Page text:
dc.contributor.authorMeng, Fen
dc.contributor.authorHerrler, Gen
dc.date.accessioned2018-03-09T11:43:26Z-
dc.date.available2018-03-09T11:43:26Z-
dc.date.issued2017-04-15-
dc.identifier.citationMutations during the Adaptation of H9N2 Avian Influenza Virus to the Respiratory Epithelium of Pigs Enhance Sialic Acid Binding Activity and Virulence in Mice. 2017, 91 (8) J. Virol.en
dc.identifier.issn1098-5514-
dc.identifier.pmid28148793-
dc.identifier.doi10.1128/JVI.02125-16-
dc.identifier.urihttp://hdl.handle.net/10033/621318-
dc.description.abstractThe natural reservoir for influenza viruses is waterfowl, and from there they succeeded in crossing the barrier to different mammalian species. We analyzed the adaptation of avian influenza viruses to a mammalian host by passaging an H9N2 strain three times in differentiated swine airway epithelial cells. Using precision-cut slices from the porcine lung to passage the parental virus, isolates from each of the three passages (P1 to P3) were characterized by assessing growth curves and ciliostatic effects. The only difference noted was an increased growth kinetics of the P3 virus. Sequence analysis revealed four mutations: one each in the PB2 and NS1 proteins and two in the HA protein. The HA mutations, A190V and T212I, were characterized by generating recombinant viruses containing either one or both amino acid exchanges. Whereas the parental virus recognized α2,3-linked sialic acids preferentially, the HA190 mutant bound to a broad spectrum of glycans with α2,6/8/9-linked sialic acids. The HA212 mutant alone differed only slightly from the parental virus; however, the combination of both mutations (HA190+HA212) increased the binding affinity to those glycans recognized by the HA190 mutant. Remarkably, only the HA double mutant showed a significantly increased pathogenicity in mice. In contrast, none of those mutations affected the ciliary activity of the epithelial cells which is characteristic for virulent swine influenza viruses. Taken together, our results indicate that shifts in the HA receptor affinity are just an early adaptation step of avian H9N2 strains; further mutational changes may be required to become virulent for pigs.IMPORTANCESwine play an important role in the interspecies transmission of influenza viruses. Avian influenza A viruses (IAV) of the H9N2 subtype have successfully infected hosts from different species but have not established a stable lineage. We have analyzed the adaptation of IAV-H9N2 virus to target cells of a new host by passaging the virus three times in differentiated porcine respiratory epithelial cells. Among the four mutations detected, the two HA mutations were analyzed by generating recombinant viruses. Depending on the infection system used, the mutations differed in their phenotypic expression, e.g., sialic acid binding activity, replication kinetics, plaque size, and pathogenicity in inbred mice. However, none of the mutations affected the ciliary activity which serves as a virulence marker. Thus, early adaptive mutation enhances the replication kinetics, but more mutations are required for IAV of the H9N2 subtype to become virulent.en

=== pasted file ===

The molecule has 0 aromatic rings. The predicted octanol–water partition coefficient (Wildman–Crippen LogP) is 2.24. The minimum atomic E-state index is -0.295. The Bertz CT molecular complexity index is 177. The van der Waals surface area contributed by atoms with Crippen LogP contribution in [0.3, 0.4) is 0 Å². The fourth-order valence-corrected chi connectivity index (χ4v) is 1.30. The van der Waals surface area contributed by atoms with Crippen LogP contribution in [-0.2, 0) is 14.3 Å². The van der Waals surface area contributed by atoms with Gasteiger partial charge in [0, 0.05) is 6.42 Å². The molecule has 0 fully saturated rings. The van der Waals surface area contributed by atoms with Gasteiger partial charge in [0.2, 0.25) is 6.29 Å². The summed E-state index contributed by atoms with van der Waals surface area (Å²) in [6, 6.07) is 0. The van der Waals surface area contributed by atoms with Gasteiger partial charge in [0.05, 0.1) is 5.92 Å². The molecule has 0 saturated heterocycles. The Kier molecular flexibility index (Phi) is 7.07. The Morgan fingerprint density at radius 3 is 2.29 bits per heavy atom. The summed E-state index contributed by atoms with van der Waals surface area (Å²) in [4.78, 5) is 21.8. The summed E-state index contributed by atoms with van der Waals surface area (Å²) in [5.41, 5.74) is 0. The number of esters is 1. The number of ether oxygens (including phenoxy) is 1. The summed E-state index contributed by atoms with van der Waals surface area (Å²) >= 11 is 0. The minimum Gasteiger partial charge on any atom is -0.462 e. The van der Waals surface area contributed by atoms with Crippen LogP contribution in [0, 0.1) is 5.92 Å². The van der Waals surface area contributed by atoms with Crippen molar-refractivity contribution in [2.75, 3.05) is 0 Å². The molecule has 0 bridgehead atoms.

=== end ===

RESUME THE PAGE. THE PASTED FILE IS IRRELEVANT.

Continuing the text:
dc.language.isoenen
dc.rights.urihttp://creativecommons.org/licenses/by-nc-sa/4.0/*
dc.subject.meshAdaptation, Biologicalen
dc.subject.meshAnimalsen
dc.subject.meshDNA Mutational Analysisen
dc.subject.meshEpithelial Cellsen
dc.subject.meshHemagglutinin Glycoproteins, Influenza Virusen
dc.subject.meshInfluenza A Virus, H9N2 Subtypeen
dc.subject.meshMiceen
dc.subject.meshMutation, Missenseen
dc.subject.meshN-Acetylneuraminic Aciden
dc.subject.meshRNA Replicaseen
dc.subject.meshRespiratory Mucosaen
dc.subject.meshReverse Geneticsen
dc.subject.meshSerial Passageen
dc.subject.meshSwineen
dc.subject.meshViral Nonstructural Proteinsen
dc.subject.meshViral Proteinsen
dc.subject.meshVirulenceen
dc.subject.meshVirus Attachmenten
dc.titleMutations during the Adaptation of H9N2 Avian Influenza Virus to the Respiratory Epithelium of Pigs Enhance Sialic Acid Binding Activity and Virulence in Mice.en
dc.typeArticleen
dc.contributor.departmentHelmholtz-Zentrum für Infektionsforschung GmbH, Inhoffenstr. 7, 38124 Braunschweig, Germany.en
dc.identifier.journalJournal of virologyen